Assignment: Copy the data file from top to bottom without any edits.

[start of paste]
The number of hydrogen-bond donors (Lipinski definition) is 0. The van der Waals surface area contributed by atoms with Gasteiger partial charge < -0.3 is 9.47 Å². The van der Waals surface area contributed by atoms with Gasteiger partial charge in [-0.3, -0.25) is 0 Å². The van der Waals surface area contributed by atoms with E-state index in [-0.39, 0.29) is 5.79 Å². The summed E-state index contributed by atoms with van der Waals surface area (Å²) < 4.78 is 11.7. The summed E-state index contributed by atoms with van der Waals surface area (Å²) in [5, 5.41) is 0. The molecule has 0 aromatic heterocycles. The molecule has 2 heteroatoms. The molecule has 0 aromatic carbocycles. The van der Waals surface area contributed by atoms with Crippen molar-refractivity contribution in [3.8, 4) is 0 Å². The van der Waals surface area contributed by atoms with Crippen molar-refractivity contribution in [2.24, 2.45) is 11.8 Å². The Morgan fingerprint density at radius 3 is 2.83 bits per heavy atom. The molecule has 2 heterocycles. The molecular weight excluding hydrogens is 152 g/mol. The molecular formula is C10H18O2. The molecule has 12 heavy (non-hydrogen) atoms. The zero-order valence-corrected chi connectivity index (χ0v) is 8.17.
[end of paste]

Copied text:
The number of hydrogen-bond donors (Lipinski definition) is 0. The van der Waals surface area contributed by atoms with Gasteiger partial charge < -0.3 is 9.47 Å². The van der Waals surface area contributed by atoms with Gasteiger partial charge in [-0.3, -0.25) is 0 Å². The van der Waals surface area contributed by atoms with E-state index in [-0.39, 0.29) is 5.79 Å². The summed E-state index contributed by atoms with van der Waals surface area (Å²) < 4.78 is 11.7. The summed E-state index contributed by atoms with van der Waals surface area (Å²) in [5, 5.41) is 0. The molecule has 0 aromatic heterocycles. The molecule has 2 heteroatoms. The molecule has 0 aromatic carbocycles. The van der Waals surface area contributed by atoms with Crippen molar-refractivity contribution in [3.8, 4) is 0 Å². The van der Waals surface area contributed by atoms with Crippen molar-refractivity contribution in [2.24, 2.45) is 11.8 Å². The Morgan fingerprint density at radius 3 is 2.83 bits per heavy atom. The molecule has 2 heterocycles. The molecular weight excluding hydrogens is 152 g/mol. The molecular formula is C10H18O2. The molecule has 12 heavy (non-hydrogen) atoms. The zero-order valence-corrected chi connectivity index (χ0v) is 8.17.